Believe in Yourself
Building Kids Self Esteem
Kids and Self Esteem:Planting Seeds of Inner Value
Fortify Sensitive Kids
Healthy Self Esteem For Your Child from the Christian Parenting Corner
Improve Self Esteem: Connecting with Yourself and Achieving Success
7 Parenting Tips for Dads to Help Daughter Have Higher Self Esteem
1. Spend time playing with your young daughter. It’s the number one way to bond with your daughter and build your early relationship. Simple activities, such as playing with blocks, throwing a ball, rolling around on a rug, or playing hide-and-seek teaches your daughter that you care about her. At that age, all she wants to know is that her father loves her enough to play with her.
2. Listen to your daughter and honor her requests. As parents, we often think we have the right answers. We can easily overpower a daughter’s requests. Your daughter might want to play baseball, golf or a musical instrument, etc. Although you might not want her to, listen and respect your daughter’s needs, wants, and choices.
3. Realize that little girls are not perfect. They have bad days, and simultaneously, they do not know how to articulate how they feel. We might think our child is being a disobedient brat or that we are not disciplining our child enough. When a five-year-old is acting fussy, cranky, or having a bad day, remember that she doesn’t know how to tell you.
4. Sit down at eye-level with your daughter and have an honest dialogue with her to figure out the source of her frustration. Ask her questions like, “what’s bothering you?” Her response may sound simple or ridiculous. You might not even get to the source of her discomfort, however, what matters most is that the message will come across to her that you care about her thoughts and feelings.
5. As she gets older, teach your daughter that it is more important to be a good person than to be a sex object. Most girls get an idea very early on that the way to attract male attention is through their looks, and that if they don’t have a certain look or weight, boys won’t think they are cute or pay attention to them. Eating disorders among girls are rampant. By age 13, 53% of girls are unhappy with their bodies. This percentage rises to 78% by age 17. As a representative of the male population, in a loving way, it’s important for you, as her father, to remind your daughter that “it’s not how you look; it’s who you are that counts.”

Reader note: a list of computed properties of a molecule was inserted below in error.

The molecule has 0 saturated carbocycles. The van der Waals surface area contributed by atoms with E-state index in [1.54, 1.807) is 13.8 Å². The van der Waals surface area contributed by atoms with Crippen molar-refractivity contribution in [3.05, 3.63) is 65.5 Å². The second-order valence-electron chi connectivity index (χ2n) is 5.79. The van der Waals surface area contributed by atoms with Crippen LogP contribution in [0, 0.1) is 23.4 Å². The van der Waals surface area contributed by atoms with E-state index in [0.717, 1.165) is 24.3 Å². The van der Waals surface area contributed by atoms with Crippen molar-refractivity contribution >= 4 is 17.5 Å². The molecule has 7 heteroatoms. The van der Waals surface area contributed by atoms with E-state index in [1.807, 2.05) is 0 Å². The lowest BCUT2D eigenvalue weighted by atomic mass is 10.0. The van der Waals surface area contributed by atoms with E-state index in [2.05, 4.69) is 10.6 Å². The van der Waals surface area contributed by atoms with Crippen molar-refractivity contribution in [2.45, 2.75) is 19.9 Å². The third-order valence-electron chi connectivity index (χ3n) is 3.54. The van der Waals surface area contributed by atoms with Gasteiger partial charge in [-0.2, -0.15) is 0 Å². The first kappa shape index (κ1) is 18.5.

6. If your daughter is in her teens or older, or if your adult daughter approaches you wanting to heal your relationship, be honest with her if you haven’t been there for her. It’s never too late to rebuild a relationship. Sit down, be honest about the past and try to create a new beginning. Start by telling her: “I wish I had been more available for you when you were younger. I wish things had been different, and they weren’t.”
7. Make a new commitment to your daughter. Tell her, “My commitment to you is that, starting today; I want to rebuild my relationship with you so that we can improve going forward.” Decide to do the work that it will take to heal this relationship.
“The impact you have on your daughter’s life is tremendous. It will stay with her forever, influencing the way she feels about her body, her choices in men, her career or lack of a career, her sense of self-esteem, and her sense of self-worth. Make your daughter your priority. The earlier you put time and energy into your relationship, the better chance you will have for creating a healthy loving relationship going forward.” Advises Joe Cucchiara. For those who live in the San Francisco - Silicon Valley Bay Area, Joe Cucchiara is starting a Northern California Chapter of Fathers and Daughters, in association with the National Center for Fathering.
To receive a free copy of Joe Cucchiara’s report, “Important Conversations for a Father to Have with His Young Daughter,” please visit http://www.healthylovingfathers.com.